By: Nan McCreary, Sr. Staff Writer
Wildfires have become an increasing problem in recent years, with many occurring in various wine-growing areas throughout the world. Aside from causing loss of life and extensive property damage, the wildfires pose a risk of smoke exposure to grapes in the vineyard, which can lead to off-flavors in the wine. This condition is known as smoke taint.
Smoke taint is created by volatile phenols in smoke that permeate the grape skin and bind with sugar in the grape to form organic compounds called glycosides. This process, known as glycosylation, makes the phenols non-volatile, meaning you cannot smell or taste the smokiness. However, during fermentation, the glycosides break apart and release the now-volatile phenols into the wine, making smoke-tainted flavors perceptible. This process can even happen as you sip: the enzymes in your mouth can break down any glycosides that remain, releasing unpalatable compounds into the wine. The flavors associated with smoke taint have been described as “burnt rubber,” “ashtray,” “campfire,” or “smoked meat.”
While Australia, long plagued by wildfires, has been researching smoke taint for many years, the U.S. recently felt the impact when the California wildfires of 2017 swept through the state. “This is all new to us, and it has transformed the wine industry in California,” Tom Eddy, owner of Tom Eddy Winery in Napa told The Grapevine Magazine. “In California, we really only had one wildfire event that caused problems, and that was in 2008. Then, we as winemakers were somewhat naïve — we thought, ‘Well, it’s just an act of God, and it happens,’ but we didn’t do much about it. We tried to remove it later when we discovered it. Some winemakers threw their wine away, some tried to blend it out, which they could do to some extent, and some just made it and bottled it and called it Barbecue Red.” Eddy, whose winery was at the epicenter of the Tubbs Fire, lost much of his 2017 wine, representing a $2.5 million loss.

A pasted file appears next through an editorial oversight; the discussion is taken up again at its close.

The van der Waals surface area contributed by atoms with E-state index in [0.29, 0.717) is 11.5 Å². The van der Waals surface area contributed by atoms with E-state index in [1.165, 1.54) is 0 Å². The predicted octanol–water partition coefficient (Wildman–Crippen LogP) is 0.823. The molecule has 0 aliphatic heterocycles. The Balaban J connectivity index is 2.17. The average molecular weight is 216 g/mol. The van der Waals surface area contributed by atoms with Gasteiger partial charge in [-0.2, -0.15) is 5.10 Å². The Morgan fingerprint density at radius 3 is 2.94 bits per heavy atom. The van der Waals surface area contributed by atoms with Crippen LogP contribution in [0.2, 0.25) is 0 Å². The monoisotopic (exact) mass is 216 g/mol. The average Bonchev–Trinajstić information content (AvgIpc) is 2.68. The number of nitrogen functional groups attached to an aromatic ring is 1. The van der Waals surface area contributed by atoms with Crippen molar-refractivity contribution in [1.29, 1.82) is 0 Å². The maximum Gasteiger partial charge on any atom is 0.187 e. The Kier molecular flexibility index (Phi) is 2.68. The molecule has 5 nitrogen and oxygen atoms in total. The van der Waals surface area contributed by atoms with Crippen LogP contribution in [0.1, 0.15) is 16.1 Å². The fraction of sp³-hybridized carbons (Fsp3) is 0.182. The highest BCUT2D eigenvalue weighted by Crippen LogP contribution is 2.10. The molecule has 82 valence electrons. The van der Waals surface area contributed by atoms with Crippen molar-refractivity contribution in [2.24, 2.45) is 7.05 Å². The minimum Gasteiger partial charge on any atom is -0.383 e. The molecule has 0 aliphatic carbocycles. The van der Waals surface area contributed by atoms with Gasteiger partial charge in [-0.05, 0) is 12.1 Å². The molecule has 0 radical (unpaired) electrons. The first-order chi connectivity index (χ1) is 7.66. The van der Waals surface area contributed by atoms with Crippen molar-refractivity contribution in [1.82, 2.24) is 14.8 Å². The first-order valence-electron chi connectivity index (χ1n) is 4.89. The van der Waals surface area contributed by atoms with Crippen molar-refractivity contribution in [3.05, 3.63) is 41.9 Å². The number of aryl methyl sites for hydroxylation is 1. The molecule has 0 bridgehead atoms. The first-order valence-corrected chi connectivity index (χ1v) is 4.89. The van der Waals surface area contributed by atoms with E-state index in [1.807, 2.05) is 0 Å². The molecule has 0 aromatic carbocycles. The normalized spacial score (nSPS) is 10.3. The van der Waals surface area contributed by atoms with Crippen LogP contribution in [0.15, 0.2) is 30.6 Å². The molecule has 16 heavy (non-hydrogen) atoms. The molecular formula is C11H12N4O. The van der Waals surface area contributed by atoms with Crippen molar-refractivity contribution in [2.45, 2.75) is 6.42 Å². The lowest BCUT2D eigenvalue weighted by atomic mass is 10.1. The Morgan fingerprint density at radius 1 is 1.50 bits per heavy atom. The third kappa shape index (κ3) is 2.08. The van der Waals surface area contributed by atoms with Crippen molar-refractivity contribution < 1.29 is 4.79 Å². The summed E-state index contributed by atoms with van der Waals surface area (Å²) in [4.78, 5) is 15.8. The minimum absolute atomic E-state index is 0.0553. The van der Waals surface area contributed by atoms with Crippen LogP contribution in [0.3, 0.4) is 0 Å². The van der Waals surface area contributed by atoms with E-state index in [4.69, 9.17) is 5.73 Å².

According to Eddy, the California wildfires of 2017 were “a wake-up” call. “Now, everybody’s cognizant about smoke taint,” he said. “We’re investigating how smoke taint affects the juice and the wine, how to analyze smoke taint, and how to mitigate it.”
Researchers in the U.S., specifically at top enology programs at the University of California at Davis and Washington State University, are investigating ways to minimize the problem in the vineyard and the wine, but, as Eddy said, “We are still learning.”
While there are few definitive answers, experts have determined that the key factors influencing smoke taint are grape growth state, smoke composition, length of smoke exposure, and grape variety. Grapes are most vulnerable to smoke taint between veraison and harvest.
Once the grapes start ripening, the grape skins more quickly absorb smoke particles. As for smoke composition and duration, studies have shown that just 30 minutes of exposure to heavy smoke at a sensitive stage of vine development will cause smoke taint. Beyond that, little is known about how the specific source of the smoke affects the smoke taint composition in wine grapes.
Similarly, research is ongoing into the vulnerability of specific wine grapes to smoke taint. Some experts claim that varieties with thicker skins such as Cabernet Sauvignon are more resistant, while the thin-skinned Pinot Noir is very susceptible. In fact, there have been instances where density and duration of smoke were so intense that damage occurred irrespective of grape variety. There is a consensus on two factors related to smoke taint, however: smoke taint is not a health hazard, nor do tainted aromas pass from one harvest year to the next.
Testing and Mitigating